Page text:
Working in a retail store is all about the customer. When someone walks into the store, your job is not just to sell them something, but to ensure that they have such a positive experience while they’re in your store, that not only will they want to return, but they’ll also tell their friends. Your goal is to build your business, and happy customers are a big part of that.
How do you do that? How do you let your customers know that you value their business and take pride in a job well done? It’s not always easy, but it’s do-able. Most companies have a list of steps that their employees must follow to “get the sale.” It often varies between four and ten steps, depending on the environment the company is looking to create. When I trained staff, I used seven steps, and in this article I’ll break them down, and explain how to make the most of them.
The greeting is the most important part of any customer interaction. A customer wants to feel like they are important to you, and this is a good way to start on the right foot. A good rule of thumb is the 10/10 rule. This means, your greeting should happen within ten seconds of the customer entering the store, or when they’ve hit no more than 10 feet from the entrance. Make sure you smile, and give them a brief and sincere greeting. If you are with another customer, a smile and a nod of acknowledgement will do, but once you’re done, go to the customer and let them know you’re there to help.
No matter how casual an environment you work in, your greeting should always be polite and somewhat formal. Use words such as “hello, and welcome,” and not things like, “Hey, hi… what’s up.” This is your chance to make a first impression, so make sure it’s a good one.
Once you’ve done this, walk up to the customer and ask what you can do to help them. If they tell you that they’re “just looking,” that’s ok. Tell them your name, inform them of any specials you may be running, and let them know that if they need you, you’ll be right there to help, and politely excuse yourself. After a few minutes, you can check in with them again and make sure they’re finding everything they need.
So, you’ve welcomed your customer into the store. What’s next? You need to find out what it is that your customer wants. This is where you start asking open-ended questions. An open-ended question is one that brings about further conversation, as opposed to a yes or no answer. One example would be “What can I help you find today?” When determining needs, the more questions you ask, the more likely you are to figure out what your customer wants. Shoot for three to five questions.
Once you know what the customer wants, take them, if possible, to the merchandise, or retrieve it and bring it to the customer. Most people like to be able to touch and feel things when they purchase something. Show them a selection, but don’t overwhelm. Keep it simple. Don’t show more than three items at a time. Explain each item’s features and benefits.
This part is a little trickier. Your customer has something he wants, but is waffling. Maybe he’s not quite sure it’s the right item, or he’s not happy with the price. Listen to his concerns, without interrupting, and then see what you can do to allay them. Maybe you can tell him about the benefits, and all the things the product will do for him, or explain how much value the product will bring. Honestly, the more you know about your product, the easier this will be to do.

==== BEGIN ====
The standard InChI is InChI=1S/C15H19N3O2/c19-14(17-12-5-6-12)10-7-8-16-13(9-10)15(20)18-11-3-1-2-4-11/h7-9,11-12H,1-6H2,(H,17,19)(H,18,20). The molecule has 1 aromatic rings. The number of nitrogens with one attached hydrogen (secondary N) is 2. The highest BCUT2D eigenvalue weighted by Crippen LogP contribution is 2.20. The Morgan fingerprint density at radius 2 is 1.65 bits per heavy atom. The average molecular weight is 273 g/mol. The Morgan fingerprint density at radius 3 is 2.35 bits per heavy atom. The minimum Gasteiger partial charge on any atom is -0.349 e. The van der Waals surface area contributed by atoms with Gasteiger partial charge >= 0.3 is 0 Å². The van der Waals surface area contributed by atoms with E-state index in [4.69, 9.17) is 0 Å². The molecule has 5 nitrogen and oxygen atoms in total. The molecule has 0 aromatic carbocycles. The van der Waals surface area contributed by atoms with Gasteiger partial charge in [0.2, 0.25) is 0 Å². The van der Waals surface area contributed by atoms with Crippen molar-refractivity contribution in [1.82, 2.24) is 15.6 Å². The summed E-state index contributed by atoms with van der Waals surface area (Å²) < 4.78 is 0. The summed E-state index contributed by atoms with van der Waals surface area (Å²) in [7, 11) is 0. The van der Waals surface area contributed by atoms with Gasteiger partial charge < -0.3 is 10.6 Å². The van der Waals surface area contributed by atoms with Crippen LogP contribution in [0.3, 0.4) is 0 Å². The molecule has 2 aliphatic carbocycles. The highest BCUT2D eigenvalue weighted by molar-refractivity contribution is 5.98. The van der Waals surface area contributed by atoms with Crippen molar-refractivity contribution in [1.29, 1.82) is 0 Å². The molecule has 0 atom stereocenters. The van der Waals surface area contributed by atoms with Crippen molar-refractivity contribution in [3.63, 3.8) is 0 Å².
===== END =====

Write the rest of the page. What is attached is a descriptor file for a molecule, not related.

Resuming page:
Otherwise known as “upselling,” this is the bane of many a retailer’s existence. Often times we worry that we are being “pushy” if we try to sell extra things to plump up the sale. It really depends how you go about it though. Make sure that what you’re trying to add on complements the original item. If you’re selling a purse, offer a wallet. If you’re selling shoes, offer shoe cleaner. The item you’re offering should make sense with the original item. Don’t just offer, take the customer over and physically show her something. The worst that’s going to happen is that she’ll say no. At least you tried.
At some point, you’re going to need to bring the transaction to it’s natural conclusion. This often seems tricky, but it’s not, if you do it correctly. You’ve shown the customer something, they’ve decided about it, and maybe you’ve upsold them as well. How do you finish? Up to this point, you’ve kept control of the conversation, and now is time to continue. You need to close the sale. A good closing line doesn’t need to be complicated. It can be something as simple as, “Would you like to go with this, then?” or, “Can I take this to the till for you?” Just like that.
Reinforcing The Sale
After you ring through the sale, you’re on the home stretch. You’ve done everything to give your customer a great experience, and this last step should be no different. First, thank your customer. The customer is the reason you have a job. Say thank you with a smile, and let them know that you mean it. If a customer says it first, turn it back around on them, after all they are the boss.
Once you’ve thanked the customer, invite them back. You don’t need to beg, but you do need to ask. A lot of people trip over this part, and it can sound forced if you don’t do it right. The key is really to find something that you don’t feel awkward saying. If “Thank you, come again,” doesn’t work for you, try something like, “See you soon.” It’s simple, it’s to the point, and it tells them that you want them to return.
Practice these steps with each and every customer, and once you’ve mastered them, see how much of a difference they make. Treat every customer like your only customer, and they’ll be apt to return. Happy retailing.